A bill is currently making its way through Congress that could save a world of hassle and possible expense for smaller boat fishermen.
The bill creates an exemption to a regulation that would require an EPA permit for vessels less than 79 feet long for such discharge as bilge water and other common discharges.
Seafood.com reports that the Subcommittee on Coast Guard and Maritime Transportation of the Committee on Transportation and Infrastructure of the U.S. House of Representatives held a hearing on the bill March 4. At that time, Congressman Frank A. LoBiondo, R-N.J., a senior member of the committee, applauded inclusion of his amendment to place a permanent moratorium from EPA, state regulations and fines governing incidental discharges on commercial fishing and charter fishing vessels regardless of size, and all other commercial vessels less than 79 feet.
“Starting this December, commercial fishermen, charter and tour boat operators, and owners of other commercial vessels less than 79 feet will have to apply for and receive individual permits from the EPA to discharge from their vessels such things as deck wash, bilge water and the condensation from air conditioning units. Vessels that operate without these permits could be subject to citizen lawsuits and daily fines that exceed $32,000 per violation,” said LoBiondo.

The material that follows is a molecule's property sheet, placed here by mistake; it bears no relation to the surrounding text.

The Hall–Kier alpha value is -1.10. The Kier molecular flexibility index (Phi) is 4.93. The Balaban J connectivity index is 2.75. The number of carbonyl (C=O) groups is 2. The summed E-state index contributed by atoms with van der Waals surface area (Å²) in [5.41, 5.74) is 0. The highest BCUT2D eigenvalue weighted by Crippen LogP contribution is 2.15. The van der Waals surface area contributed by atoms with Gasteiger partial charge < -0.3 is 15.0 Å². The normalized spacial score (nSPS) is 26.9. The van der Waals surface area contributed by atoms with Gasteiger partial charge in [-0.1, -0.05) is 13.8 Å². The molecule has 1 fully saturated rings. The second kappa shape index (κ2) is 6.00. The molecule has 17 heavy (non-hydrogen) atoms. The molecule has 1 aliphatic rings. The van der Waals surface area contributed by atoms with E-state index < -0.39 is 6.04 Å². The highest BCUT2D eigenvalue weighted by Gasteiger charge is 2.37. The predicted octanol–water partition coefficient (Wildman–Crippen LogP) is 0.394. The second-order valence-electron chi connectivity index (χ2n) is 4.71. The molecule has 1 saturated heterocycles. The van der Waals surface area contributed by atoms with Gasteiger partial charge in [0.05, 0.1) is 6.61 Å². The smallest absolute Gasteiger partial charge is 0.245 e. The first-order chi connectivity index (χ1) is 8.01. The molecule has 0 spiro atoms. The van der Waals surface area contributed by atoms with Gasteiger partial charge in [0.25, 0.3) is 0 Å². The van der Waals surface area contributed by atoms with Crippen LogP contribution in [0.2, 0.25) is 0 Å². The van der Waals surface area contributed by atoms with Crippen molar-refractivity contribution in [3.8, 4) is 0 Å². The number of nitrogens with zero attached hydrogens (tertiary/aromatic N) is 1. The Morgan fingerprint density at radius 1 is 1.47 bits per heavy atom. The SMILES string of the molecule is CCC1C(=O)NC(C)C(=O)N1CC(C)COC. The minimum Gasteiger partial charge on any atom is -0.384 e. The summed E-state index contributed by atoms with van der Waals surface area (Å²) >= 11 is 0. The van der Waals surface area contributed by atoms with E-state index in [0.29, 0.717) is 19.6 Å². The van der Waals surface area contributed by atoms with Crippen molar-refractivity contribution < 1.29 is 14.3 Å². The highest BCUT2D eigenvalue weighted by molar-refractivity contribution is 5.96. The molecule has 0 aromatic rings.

Central to the LoBiondo addition to H.R. 4005 would be the sheltering of fishing and other small commercial vessels from citizen lawsuits. These suits, while ostensibly brought to protect water quality, would more realistically be used as another weapon by anti-fishing activists in their ongoing assault on commercial fishermen.
In his testimony to the subcommittee, James Roussos, vice resident of Boat Operations, LaMonica Fine Food LLC in Milleville, N.J., said, “Please understand that those of us in the business of harvesting food for the benefit of this nation do so in a hostile environment. We are under constant scrutiny by environmentalists who petition or sue the federal government on a regular basis to increase environmental protection and restrict fishing activities. … Environmental regulation by litigation is out of control and could potentially cripple our industry.”
He added “(This regulation), if inflicted upon the fishing industry, will only add more paperwork to the bureaucracy, further demoralize an important industry’s workforce and cause economic hardship for little if any environmental benefit.”
Sen. Mark Begich is ushering a similar bill through the Senate.
Cristy Fry has fished out of Homer and King Cove since 1978. She can be reached at firstname.lastname@example.org.